Carrie Vogelsang, Peace Corps Response — “Saving Mothers, Giving Life” Lundazi, Zambia 10/4/2012
“My women are over there, let me show you.” Safe Motherhood Action Group (SMAG) member, Edson Zulu, smiles proudly as he walks us to where a group of pregnant women are sitting on the ground. The women are gathered outside Chikomeni Rural Health Center in the rural district of Lundazi, Zambia. Edson is part of one of the Safe Motherhood Action Group trained by Zambia Integrated Systems Strengthening Program (ZISSP) through funding from USAID as part of the “Saving Mothers, Giving Life” initiative.
Since being trained in March 2012, the 20 members of SMAG group Chikomeni have been actively working in their surrounding villages for 6 months. The training they've put into practice has made a significant impact on the number of pregnant women seeking care and also choosing to deliver at the facility.
On the day of the most recent SMAG monthly meeting, Edson spoke of five women he had referred to the program who were currently at the health center. One had just given birth to a healthy baby boy a few hours earlier. Three were waiting at the health center in preparation for delivering there. The fifth mother we found had just been discharged after delivering a baby girl the night before. He was beaming as he showed off the evidence of the community maternal health education he has been conducting in his area. We commended him on the difference he and other SMAG members were making in changing behaviors, especially reducing the number of home deliveries. Edson humbly responded, “We are working to save lives in our communities.” Edson and other SMAG members say they have seen an increase in the number of women coming to deliver and the women are coming early and more frequently for care before delivering.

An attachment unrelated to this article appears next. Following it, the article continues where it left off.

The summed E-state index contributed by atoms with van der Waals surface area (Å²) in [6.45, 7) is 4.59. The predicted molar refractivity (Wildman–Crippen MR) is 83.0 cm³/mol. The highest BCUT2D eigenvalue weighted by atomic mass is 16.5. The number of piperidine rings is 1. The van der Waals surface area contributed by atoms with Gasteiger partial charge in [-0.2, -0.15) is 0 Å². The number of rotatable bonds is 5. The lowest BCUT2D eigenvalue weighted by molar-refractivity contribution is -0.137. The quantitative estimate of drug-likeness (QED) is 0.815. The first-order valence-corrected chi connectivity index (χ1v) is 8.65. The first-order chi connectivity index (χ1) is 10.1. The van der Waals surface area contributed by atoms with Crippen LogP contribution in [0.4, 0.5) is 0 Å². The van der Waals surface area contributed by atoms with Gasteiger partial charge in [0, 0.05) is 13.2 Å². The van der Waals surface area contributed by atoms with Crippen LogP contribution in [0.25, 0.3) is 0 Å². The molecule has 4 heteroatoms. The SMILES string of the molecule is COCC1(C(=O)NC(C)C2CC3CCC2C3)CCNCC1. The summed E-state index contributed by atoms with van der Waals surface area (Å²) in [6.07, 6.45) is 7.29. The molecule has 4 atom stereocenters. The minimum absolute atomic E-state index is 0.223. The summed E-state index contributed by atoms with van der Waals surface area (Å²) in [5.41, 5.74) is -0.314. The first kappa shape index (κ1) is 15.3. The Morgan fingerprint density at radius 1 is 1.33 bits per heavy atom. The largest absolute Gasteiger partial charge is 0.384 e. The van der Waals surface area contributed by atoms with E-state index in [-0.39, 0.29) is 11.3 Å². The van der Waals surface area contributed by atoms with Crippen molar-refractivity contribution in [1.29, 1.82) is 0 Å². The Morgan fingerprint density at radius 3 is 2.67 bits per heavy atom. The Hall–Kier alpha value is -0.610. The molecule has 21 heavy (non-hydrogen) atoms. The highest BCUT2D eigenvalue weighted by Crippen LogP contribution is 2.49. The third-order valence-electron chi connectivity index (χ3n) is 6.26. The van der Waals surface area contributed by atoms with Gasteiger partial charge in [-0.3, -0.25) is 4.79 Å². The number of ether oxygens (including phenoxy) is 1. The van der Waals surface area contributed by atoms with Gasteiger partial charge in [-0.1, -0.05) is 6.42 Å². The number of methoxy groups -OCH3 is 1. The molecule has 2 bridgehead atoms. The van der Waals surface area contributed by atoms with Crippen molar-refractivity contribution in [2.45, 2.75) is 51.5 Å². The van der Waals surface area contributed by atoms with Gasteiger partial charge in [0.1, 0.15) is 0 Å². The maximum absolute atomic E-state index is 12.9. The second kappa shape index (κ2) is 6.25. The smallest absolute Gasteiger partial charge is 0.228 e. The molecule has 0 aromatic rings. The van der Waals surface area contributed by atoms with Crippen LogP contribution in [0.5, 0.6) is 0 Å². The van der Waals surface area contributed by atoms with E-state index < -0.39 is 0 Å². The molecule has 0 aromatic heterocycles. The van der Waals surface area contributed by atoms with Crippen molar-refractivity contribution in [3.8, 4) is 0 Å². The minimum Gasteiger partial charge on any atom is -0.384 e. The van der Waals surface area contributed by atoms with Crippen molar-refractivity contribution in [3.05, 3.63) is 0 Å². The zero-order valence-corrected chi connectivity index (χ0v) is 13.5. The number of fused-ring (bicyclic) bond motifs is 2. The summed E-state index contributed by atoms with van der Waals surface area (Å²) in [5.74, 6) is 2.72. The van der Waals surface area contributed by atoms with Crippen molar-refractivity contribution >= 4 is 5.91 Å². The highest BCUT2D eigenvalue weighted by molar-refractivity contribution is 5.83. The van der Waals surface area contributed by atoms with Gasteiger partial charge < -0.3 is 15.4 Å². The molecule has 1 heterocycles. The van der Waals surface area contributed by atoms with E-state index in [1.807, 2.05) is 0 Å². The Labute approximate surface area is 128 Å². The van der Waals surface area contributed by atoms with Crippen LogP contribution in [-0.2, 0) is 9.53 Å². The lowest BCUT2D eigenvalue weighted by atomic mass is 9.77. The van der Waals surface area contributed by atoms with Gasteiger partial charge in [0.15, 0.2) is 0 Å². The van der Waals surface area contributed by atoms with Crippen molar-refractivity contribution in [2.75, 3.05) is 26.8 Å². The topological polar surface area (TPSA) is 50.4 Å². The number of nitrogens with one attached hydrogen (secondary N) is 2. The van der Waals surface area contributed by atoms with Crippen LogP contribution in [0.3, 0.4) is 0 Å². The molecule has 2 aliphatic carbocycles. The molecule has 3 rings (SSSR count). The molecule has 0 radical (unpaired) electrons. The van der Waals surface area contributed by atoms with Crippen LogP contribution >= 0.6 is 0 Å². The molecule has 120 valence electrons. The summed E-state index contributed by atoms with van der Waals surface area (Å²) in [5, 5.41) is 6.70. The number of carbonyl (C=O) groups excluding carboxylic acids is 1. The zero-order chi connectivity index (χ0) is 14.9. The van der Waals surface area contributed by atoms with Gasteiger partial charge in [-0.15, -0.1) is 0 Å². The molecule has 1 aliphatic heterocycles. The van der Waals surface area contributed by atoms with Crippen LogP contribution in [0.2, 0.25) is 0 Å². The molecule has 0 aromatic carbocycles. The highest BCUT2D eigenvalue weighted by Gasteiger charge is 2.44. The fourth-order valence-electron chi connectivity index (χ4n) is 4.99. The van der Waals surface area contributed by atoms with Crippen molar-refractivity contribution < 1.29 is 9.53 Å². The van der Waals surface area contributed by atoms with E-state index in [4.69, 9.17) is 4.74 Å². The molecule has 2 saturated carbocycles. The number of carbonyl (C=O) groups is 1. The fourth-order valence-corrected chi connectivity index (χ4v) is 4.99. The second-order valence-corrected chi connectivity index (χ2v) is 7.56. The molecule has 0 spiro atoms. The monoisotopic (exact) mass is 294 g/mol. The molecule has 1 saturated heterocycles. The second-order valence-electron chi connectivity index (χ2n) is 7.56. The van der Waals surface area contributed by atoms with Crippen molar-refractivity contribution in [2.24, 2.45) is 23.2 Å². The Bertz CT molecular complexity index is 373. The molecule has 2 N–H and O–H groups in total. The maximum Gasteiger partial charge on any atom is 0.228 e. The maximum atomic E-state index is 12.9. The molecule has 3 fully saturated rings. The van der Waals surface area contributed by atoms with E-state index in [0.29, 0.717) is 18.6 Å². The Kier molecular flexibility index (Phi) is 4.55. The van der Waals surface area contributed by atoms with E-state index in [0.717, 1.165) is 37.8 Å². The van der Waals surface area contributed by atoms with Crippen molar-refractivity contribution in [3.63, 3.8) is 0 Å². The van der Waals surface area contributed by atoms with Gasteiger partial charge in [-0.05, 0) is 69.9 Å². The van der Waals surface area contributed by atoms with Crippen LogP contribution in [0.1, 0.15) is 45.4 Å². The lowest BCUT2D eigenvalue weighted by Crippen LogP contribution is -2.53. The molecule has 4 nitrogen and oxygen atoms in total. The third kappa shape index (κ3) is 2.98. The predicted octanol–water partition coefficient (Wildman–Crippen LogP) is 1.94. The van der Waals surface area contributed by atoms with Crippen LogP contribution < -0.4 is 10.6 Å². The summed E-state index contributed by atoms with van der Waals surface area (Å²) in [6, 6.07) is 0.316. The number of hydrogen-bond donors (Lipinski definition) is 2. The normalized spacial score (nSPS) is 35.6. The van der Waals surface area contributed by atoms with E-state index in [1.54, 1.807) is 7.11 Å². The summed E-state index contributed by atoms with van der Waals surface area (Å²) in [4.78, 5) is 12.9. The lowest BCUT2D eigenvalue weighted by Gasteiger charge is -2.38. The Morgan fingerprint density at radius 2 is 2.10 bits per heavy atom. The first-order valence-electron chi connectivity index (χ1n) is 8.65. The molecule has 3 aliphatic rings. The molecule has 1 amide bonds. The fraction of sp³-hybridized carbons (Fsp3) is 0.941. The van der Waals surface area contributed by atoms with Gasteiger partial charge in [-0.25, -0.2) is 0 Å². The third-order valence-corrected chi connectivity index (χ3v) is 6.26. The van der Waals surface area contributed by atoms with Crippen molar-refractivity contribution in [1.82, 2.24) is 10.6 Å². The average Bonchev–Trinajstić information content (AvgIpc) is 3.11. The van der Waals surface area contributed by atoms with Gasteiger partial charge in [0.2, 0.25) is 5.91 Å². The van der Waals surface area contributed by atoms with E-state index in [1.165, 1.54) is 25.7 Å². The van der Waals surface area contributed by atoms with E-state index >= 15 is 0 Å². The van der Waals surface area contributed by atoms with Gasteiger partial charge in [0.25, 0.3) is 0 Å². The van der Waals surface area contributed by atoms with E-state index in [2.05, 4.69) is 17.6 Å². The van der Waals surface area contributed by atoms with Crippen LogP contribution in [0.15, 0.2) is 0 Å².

Unfortunately there are still some women who wait to come to the health center and deliver on the way or choose to deliver from home. Traveling long distances on rough terrain to reach a health center is often a major deterrence. The SMAG members are working with the health center staff and community members to finish construction of a mothers’ shelter so that pregnant women will have a place to wait during their last weeks before delivery. Currently there is only a ward in the health center available to them when it is not occupied by other services.
The SMAG members have increased the demand for care, but they say there is still more work to be done. Young women and their families in this region need to hear the safe motherhood messages, and more SMAG members are needed to get the word out. Three more mothers have died in the last few months in the areas surrounding the nearby clinics. But not in Chikomeni. Because of the ongoing community work of Edson and the other SMAG members at Chikomeni, women's lives are being saved. That is one of the primary reasons that ZISSP, with continued funding by USAID, has decided to train more groups at health centers in the Lundazi District.
The SMAG members give personal attention to each pregnant woman, following her throughout her pregnancy and after her baby is born in order to ensure the safety of both mother and child. The message that comes through at the community education meetings they hold is that mothers are a priority for everyone and they shouldn't be dying. Villages are beginning to recognize that they need to change the behaviors that put pregnant mothers at risk. Thankfully SMAG members, like Edson, are there to guide them through that process and encourage them to move forward to a safer, healthier community for all.